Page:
C: College Boy


Wrestling Heritage A-Z

College Boy ..... Tony Pastor
College Boy ..... Charlie Law
College Boy ..... The Masked
College Boy ..... Peter Collins


Tony Pastor (The College Boy of Cambridge)
Tony Pastor is usually acknowledged as the first of numerous “College Boy” wrestlers, though we did find Bob Gregory described as “A college boy” a year earlier. 

We go back to December, 1933 for our first sighting of The College Boy, losing over five rounds to Tony Mancelli in Plymouth. Weighing around 11 – 12 stones there are numerous reports that Pastor was a skilled and scientific wrestler who did not use the rough-house tactics often associated with 1930s wrestling. 

Our last definite sighting of Tony Pastor is in January, 1944. The name College Boy (minus the Cambridge) lived on post war courtesy of Londoner Charlie Law. Please get in touch if you can add to our knowledge of Tony Pastor.

College Boy Charlie Law
When thinking of the College Boy we guess that most post war fans, certainly those of the pre 1970s, will think of Charlie Law.  Charlie Law started out as a lightweight, (he wrestled Harry Rabin for the British lightweight title in1943) put on the pounds to entertain the fans as a heavyweight on Paul Lincoln shows in the early 1960s. That made a career spanning the best part of some thirty years. Born in Dulwich, living in Peckham and later Surrey, Law worked mostly in the south, and was especially popular at Wimbledon Palais. In March, 1951 he fought in a knock out tournament for the British Empire Middleweight tournament, which was won by Vic Coleman. 

Wrestling Heritage reader Palais Fan remembers, "When we used to walk between South Wimbledon station and the Wimbledon Palais on a Thursday evening, he would tell me what a treat we were in for if The College Boy was on the bill. My dad would say 'now he can really wrestle' meaning, like Cappelli, Joyce, Kidd etc., he had all the basic skills and wasn't just a showman. He wrestled in a confident and clever (but not flashy) way, with great counter moves. He was immaculately turned out with a neat haircut and I assume this was part of the 'clean cut' Dulwich College Boy image he presented."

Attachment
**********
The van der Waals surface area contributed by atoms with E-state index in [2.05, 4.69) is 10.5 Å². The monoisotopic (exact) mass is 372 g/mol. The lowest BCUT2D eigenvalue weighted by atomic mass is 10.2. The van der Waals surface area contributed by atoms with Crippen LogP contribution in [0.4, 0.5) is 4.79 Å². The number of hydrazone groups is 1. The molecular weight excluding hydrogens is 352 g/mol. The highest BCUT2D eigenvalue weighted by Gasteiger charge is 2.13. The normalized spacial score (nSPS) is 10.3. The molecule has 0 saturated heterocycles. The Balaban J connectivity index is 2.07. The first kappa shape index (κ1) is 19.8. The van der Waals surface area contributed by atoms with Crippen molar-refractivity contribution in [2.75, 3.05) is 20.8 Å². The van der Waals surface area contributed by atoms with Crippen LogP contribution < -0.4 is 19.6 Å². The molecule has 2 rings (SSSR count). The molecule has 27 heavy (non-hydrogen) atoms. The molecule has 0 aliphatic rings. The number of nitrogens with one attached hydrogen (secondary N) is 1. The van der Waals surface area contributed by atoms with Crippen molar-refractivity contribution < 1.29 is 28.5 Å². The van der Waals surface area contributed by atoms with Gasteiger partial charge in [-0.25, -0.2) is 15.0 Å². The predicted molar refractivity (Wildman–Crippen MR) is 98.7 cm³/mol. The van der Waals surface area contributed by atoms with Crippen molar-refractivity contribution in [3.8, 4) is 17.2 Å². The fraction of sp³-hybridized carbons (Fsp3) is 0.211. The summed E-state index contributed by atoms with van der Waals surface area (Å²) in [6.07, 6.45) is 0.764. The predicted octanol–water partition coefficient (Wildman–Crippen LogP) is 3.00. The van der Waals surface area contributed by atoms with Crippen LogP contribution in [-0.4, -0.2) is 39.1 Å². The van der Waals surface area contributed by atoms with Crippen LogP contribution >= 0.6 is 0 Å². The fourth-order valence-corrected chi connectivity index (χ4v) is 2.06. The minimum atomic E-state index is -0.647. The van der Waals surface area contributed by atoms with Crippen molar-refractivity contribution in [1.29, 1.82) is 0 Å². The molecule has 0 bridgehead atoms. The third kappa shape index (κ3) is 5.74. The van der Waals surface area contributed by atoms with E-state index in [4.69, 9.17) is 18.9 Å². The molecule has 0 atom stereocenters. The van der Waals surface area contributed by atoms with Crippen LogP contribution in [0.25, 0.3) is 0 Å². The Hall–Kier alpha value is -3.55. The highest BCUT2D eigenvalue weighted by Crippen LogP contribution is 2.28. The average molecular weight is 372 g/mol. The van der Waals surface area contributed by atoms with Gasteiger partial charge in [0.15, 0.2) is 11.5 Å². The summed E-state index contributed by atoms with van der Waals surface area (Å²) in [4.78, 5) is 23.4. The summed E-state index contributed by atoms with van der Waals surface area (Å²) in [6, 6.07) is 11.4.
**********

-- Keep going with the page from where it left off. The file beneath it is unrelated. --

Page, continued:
Palais Fan father's opinions weren't entirely shared by his son, who went on to tell us. "Generally, he was well supported at the Palais especially against a villain, but had a habit that regular surfaced of kicking his opponents on the back of the legs to bring them down to the mat. The crowd sometimes got annoyed at this, especially when he deployed this tactic against well liked opponents like Eddie Capelli, Ken Joyce etc. This negative crowd reaction seemed to be a signal for him to keep repeating the move and to upset the crowd even further. By the time I saw him he had become one of those wrestlers who made up the card rather than headlined it but, no doubt, he had been a much more respected wrestler earlier in his career."

Charlie  Law died far too early, aged just 55, in 1969.

The Masked College Boy (Masked)
Memories and discussion of the College Boy almost always revolve around Charlie Law. It was a surprise to just about everyone when Heritage member Johnmac2007UK recalled a masked College Boy who appeared in Newcastle; "There was a name just came to mind from the 60's, a young masked wrestler who often appeared at Newcastle St James Hall, not many appearances, but seemed to fade out of the limelight faster than he came in. He was a masked wrestler possible lightweight by the name of College Boy, I believe he was billed as from Newcastle. Entered the ring in a Black Mask, and if my memory is not playing tricks on me a black leather jacket"

Whilst everyone was perplexed by the memory, Dave Sutherland came to the rescue, "I remember The College Boy to whom John refers as he came on the scene in the autumn of 1964 just after I had started to work at St James and he won a lightweight knock out competition staged at that time. He was billed as coming from Newcastle and his autograph (not that that gives much away) is in my collection published elsewhere on this site. He made a couple of appearances after winning the tournament both of which, I believe, he won but at the expense of a fair bit of blood as his nose appeared to be rather weak. Then, as has been said, he just disappeared."

Ian Pringle added, "I was told by someone behind the scenes that he was a very young Steve Best as his Parents did not take to kindly to their sons activities as it  interfered with him studying to become a teacher."

The masked College Boy remains a mystery. If he's reading this, do put us out of our misery.
College Boy Pete Collins 
We have yet another College Boy for you. The name was re-invented by Bristol youngster Peter Collins in the mid 1980s. See the entry for Peter Collins.

Page added 28/02/2021